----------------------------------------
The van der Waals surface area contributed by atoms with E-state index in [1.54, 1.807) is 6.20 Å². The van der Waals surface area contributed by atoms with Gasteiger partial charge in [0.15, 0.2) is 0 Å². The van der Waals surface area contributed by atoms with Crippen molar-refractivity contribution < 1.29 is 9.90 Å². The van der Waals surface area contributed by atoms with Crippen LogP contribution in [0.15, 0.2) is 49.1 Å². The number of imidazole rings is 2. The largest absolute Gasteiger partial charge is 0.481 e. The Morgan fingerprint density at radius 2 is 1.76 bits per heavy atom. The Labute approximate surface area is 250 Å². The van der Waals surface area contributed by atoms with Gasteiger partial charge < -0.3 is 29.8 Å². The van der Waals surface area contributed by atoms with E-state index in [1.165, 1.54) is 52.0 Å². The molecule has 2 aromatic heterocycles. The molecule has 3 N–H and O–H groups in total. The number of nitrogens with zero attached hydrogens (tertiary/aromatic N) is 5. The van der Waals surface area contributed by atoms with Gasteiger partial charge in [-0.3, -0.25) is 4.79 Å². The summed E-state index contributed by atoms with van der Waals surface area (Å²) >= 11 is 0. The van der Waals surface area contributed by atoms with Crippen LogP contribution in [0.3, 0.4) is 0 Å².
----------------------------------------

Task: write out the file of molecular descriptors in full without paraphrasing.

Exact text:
The van der Waals surface area contributed by atoms with E-state index in [1.54, 1.807) is 6.20 Å². The van der Waals surface area contributed by atoms with Gasteiger partial charge in [0.15, 0.2) is 0 Å². The van der Waals surface area contributed by atoms with Crippen molar-refractivity contribution < 1.29 is 9.90 Å². The van der Waals surface area contributed by atoms with Crippen LogP contribution in [0.15, 0.2) is 49.1 Å². The number of imidazole rings is 2. The largest absolute Gasteiger partial charge is 0.481 e. The Morgan fingerprint density at radius 2 is 1.76 bits per heavy atom. The Labute approximate surface area is 250 Å². The van der Waals surface area contributed by atoms with Gasteiger partial charge < -0.3 is 29.8 Å². The van der Waals surface area contributed by atoms with E-state index in [1.165, 1.54) is 52.0 Å². The molecule has 2 aromatic heterocycles. The molecule has 3 N–H and O–H groups in total. The number of nitrogens with zero attached hydrogens (tertiary/aromatic N) is 5. The van der Waals surface area contributed by atoms with Gasteiger partial charge in [-0.3, -0.25) is 4.79 Å². The summed E-state index contributed by atoms with van der Waals surface area (Å²) >= 11 is 0. The van der Waals surface area contributed by atoms with Crippen LogP contribution in [0.3, 0.4) is 0 Å².